Fighting Superbugs With Their Own Genes

Medically Reviewed by Laura J. Martin, MD on June 07, 2016
4 min read

A dramatic discovery in gene-editing may give us a powerful tool to fight disease.

It’s called CRISPR, and it’s got researchers jumping for joy.

“It’s totally revolutionized biology… and we’re only at the beginning,” says James Dahlman, a chemical and bioengineer at the Georgia Institute of Technology.

This discovery that could change the world came about when one of science’s worst fears was realized.

People have worried about it for years: a superbug fueled by bacteria that can withstand the most powerful antibiotics.

And now it’s here -- in the U.S.

In April, a 49-year-old woman went to a clinic in Pennsylvania with symptoms of a urinary tract infection. Researchers soon learned she had a gene that made her infection resistant to all antibiotics.

“The medicine cabinet is empty for some patients,” CDC Director Thomas Frieden told the National Press Club after the discovery. “It is the end of the road for antibiotics unless we act urgently.”

Fortunately for all of us, scientists are acting urgently. The results are promising.

The CRISPR revolution started on the smallest of scales. It comes from bacteria. And maybe it has come in the nick of time.

Antibiotics and drugs like them have been used for more than 70 years. They’ve saved the lives of millions. But often, they’re over-prescribed. As a result, we’ve seen the rise of resistant bacteria that no longer give in to the drugs that once did the job.

“This is creating a huge challenge for our medical system,” says MIT’s Timothy Lu, MD, PhD, one of the leading researchers in the world of CRISPR.

Antibiotics work on bacterial infections.  They don’t work on viruses, but, Lu says, some doctors will give you an antibiotic even if it’s not designed to cure what you have.

“Another challenge with antibiotics is that they kill both good and bad bacteria,” Lu says.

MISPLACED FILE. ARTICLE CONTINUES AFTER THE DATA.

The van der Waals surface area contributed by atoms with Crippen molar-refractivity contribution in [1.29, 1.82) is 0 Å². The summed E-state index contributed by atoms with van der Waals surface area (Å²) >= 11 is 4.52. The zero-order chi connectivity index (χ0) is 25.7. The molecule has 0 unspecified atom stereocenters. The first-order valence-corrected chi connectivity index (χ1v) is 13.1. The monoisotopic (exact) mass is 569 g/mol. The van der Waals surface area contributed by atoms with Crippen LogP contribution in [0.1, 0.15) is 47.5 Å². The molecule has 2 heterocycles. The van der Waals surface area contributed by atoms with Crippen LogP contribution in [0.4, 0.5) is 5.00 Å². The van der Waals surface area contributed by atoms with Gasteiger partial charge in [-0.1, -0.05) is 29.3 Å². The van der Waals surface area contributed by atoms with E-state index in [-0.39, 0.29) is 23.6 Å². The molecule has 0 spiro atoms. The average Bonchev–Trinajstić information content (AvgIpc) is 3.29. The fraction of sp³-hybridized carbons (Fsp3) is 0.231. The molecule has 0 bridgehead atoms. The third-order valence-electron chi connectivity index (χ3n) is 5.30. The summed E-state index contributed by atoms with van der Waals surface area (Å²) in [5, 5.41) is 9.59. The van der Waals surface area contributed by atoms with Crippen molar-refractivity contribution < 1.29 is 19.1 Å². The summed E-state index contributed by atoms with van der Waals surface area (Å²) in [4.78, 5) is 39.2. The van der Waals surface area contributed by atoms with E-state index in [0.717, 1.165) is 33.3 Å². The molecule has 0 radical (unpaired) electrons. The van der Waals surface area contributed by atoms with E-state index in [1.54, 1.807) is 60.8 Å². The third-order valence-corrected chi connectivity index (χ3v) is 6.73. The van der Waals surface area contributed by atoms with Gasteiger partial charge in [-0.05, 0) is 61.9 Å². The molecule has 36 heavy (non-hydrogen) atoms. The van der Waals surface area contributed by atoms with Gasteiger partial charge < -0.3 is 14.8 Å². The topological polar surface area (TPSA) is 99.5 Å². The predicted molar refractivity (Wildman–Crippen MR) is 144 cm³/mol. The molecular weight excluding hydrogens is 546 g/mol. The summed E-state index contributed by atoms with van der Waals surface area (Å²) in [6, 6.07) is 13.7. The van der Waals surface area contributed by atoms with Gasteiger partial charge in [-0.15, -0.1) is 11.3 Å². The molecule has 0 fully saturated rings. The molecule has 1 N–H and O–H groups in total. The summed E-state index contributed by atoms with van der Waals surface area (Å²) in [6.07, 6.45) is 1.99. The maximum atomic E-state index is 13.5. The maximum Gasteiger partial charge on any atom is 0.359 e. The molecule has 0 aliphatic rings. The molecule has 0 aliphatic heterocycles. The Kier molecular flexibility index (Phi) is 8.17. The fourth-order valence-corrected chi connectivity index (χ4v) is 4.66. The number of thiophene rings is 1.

So, drug choices for a lot of bacterial infections are becoming limited. In the case of the superbug, there are no known drug choices.

As if things weren’t already dicey, each year, drug-resistant bacteria cause about 23,000 deaths.

But as infections have grown stronger, so have the tools of science.

Researchers discovered CRISPR molecules in nature. It’s something microbes have used to defend themselves from viruses for millions of years.

They’re made up of repeating genetic sequences. These patterns are interrupted by things called “spacers.” They’re leftovers of genetic code from past invaders (like a virus). So, the CRISPR system is like a genetic memory bank that helps the body find and destroy invaders, when and if they return.

Over the past several years, scientists have figured out how to engineer CRISPR to edit the genetic makeup of human cells. Today, you may hear about something called the CRISPR-Cas9 system. Cas9 is a chemical your body makes that acts like a pair of scissors, cutting away offending DNA.

So basically, CRISPR-Cas9 is a precision tool that can be used to target specific stretches of genetic code, editing DNA -- cutting and pasting, if you will.

In the 3 years since scientists at the University of California-Berkeley, Harvard, and M.I.T. demonstrated the CRISPR gene-editing tool, hundreds of experiments using it have followed. Some of the results, like those from the labs of Dahlman and Lu, may herald a new age in medicine.

Dahlman’s lab is working on genetic drugs that can target complicated combinations of genes simultaneously. And Lu’s lab has used CRISPR to selectively kill bacteria that has genes prone to antibiotic resistance, or to cause disease.

Right now, that’s Lu’s life’s work.

“Since I was a PhD student, my goal has been to develop new, alternative sources of therapeutics to fight against disease,” he says.

And that could change which medicines doctors give you and when.

Because of CRISPR (short for "clustered regularly interspaced short palindromic repeats", by the way), researchers foresee a time when devastating genetic conditions will be effectively treated, and when many diseases will be eliminated.

Among the ones CRISPR is expected to help are:

  • Hemophilia
  • Sickle cell anemia
  • HIV

We’re definitely not there yet, but the path seems clear.

“We’re already doing studies that we could only dream about just 4 years ago,” Dahlman says.

And one of the best parts about it is that the technology doesn’t exactly break the bank for the labs that are doing the research.

“This incredibly powerful tool allows you to do gene editing at a cost and scale that is unprecedented,” Lu says.

So, the clamor over CRISPR in the scientific community has reached crescendo levels, and for good reason. This is world-changing technology.

“This is really about the democratization of science,” Lu says.